Wednesday, 21 March 2018

After Uber Self-driving Car Fatality, What Next?

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A woman was struck and killed by a self-driving Uber car Sunday night around 10:00 p.m., in Tempe, Arizona. Uber immediately brought the test program to a halt, amid the shock of the “autonomous accident.” This is the first known fatality amid self-driving car tests.

This death is an immediate reminder that the autonomous technology is positively not foolproof, as stated by Washington Governor Jay Inslee in 2017. “Not foolproof” is a stark understatement. Asinine is, perhaps, more appropriate.

While large corporations are investing millions, billions perhaps, on autonomous-driving technology and testing, the lack of trepidation in many people, including those designing the cars, is quite shocking. Yes, self-driving cars cannot drive drunk, nor can they road-rage (or can they?), and they can be programmed to avoid speeding. The main difference? They are not human! Algorithms and sensors do not take the place of intelligent observation, thought, and decision. While certain automation, for base or reasonably low-level tasks, is not dangerous, and can be quite useful, trying to automate purely human tasks is beyond foolhardy. Sunday’s death is a shocking reminder of this.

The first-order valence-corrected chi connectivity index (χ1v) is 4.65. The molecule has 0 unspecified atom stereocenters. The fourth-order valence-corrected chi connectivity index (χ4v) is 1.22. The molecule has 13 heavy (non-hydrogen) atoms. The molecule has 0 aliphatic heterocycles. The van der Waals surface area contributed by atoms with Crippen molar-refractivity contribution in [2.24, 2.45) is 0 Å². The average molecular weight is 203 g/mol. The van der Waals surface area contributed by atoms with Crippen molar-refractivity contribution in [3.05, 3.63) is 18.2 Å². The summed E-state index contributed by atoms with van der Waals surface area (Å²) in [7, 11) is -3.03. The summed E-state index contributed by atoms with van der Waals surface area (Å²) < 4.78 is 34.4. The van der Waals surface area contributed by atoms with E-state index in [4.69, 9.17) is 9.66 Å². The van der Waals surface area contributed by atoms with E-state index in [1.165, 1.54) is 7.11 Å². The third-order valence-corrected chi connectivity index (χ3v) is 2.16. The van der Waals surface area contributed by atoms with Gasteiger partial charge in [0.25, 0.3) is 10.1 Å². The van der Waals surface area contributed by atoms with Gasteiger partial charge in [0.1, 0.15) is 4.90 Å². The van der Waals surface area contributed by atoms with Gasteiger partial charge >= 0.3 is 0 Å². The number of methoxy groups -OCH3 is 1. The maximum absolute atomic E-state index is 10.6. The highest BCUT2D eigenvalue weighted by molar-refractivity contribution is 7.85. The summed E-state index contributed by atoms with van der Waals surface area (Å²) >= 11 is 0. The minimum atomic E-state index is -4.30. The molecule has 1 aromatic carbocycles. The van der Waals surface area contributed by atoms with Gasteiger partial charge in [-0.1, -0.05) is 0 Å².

So while Uber has “paused” their automated car testing across the board, will this be permanent? Unfortunately, probably not. The following scenario might play out: Uber issues apologies to the victim’s family (they already did, in fact), waits a bit of time until the event is forgotten amid some other tragedy or hot news item, then issues a statement declaring how some “unforeseen circumstance or failure” caused the accident. The circumstance will also not be Uber’s fault, of course. Finally, Uber cars will be back in the testing phase.

Some good news: Toyota has also paused their self-driving cars, which were being road tested on public U.S. roads. The shock and emotional toll, according to Toyota, that Sunday’s fatal accident has caused is reason enough for the automaker to halt their tests. While Toyota was testing a small number of vehicles, all of them have been pulled off the road, at least for now.

Unfortunately, the frenetic fascination with autonomous-driving technology will probably continue to build. But Sunday’s tragic death at the hands, or rather, sensors, of a self-driving Uber car, is an early reminder that this technology is a grave mistake, and should simply be cast aside. The tragedy renews and strengthens the concerns that are raised, and while everyone would hope that this will never happen again, continuing the self-driving car tech industry will open a Pandora’s Box of unimagined problems. After Sunday, even more attention is being drawn to self-driving cars, and many people are seriously asking themselves if driverless cars and artificial intelligence can ever be safe or used.

It is to be hoped that the public will shut this mistake down before it goes any farther.

Photo: ABC-15 via AP

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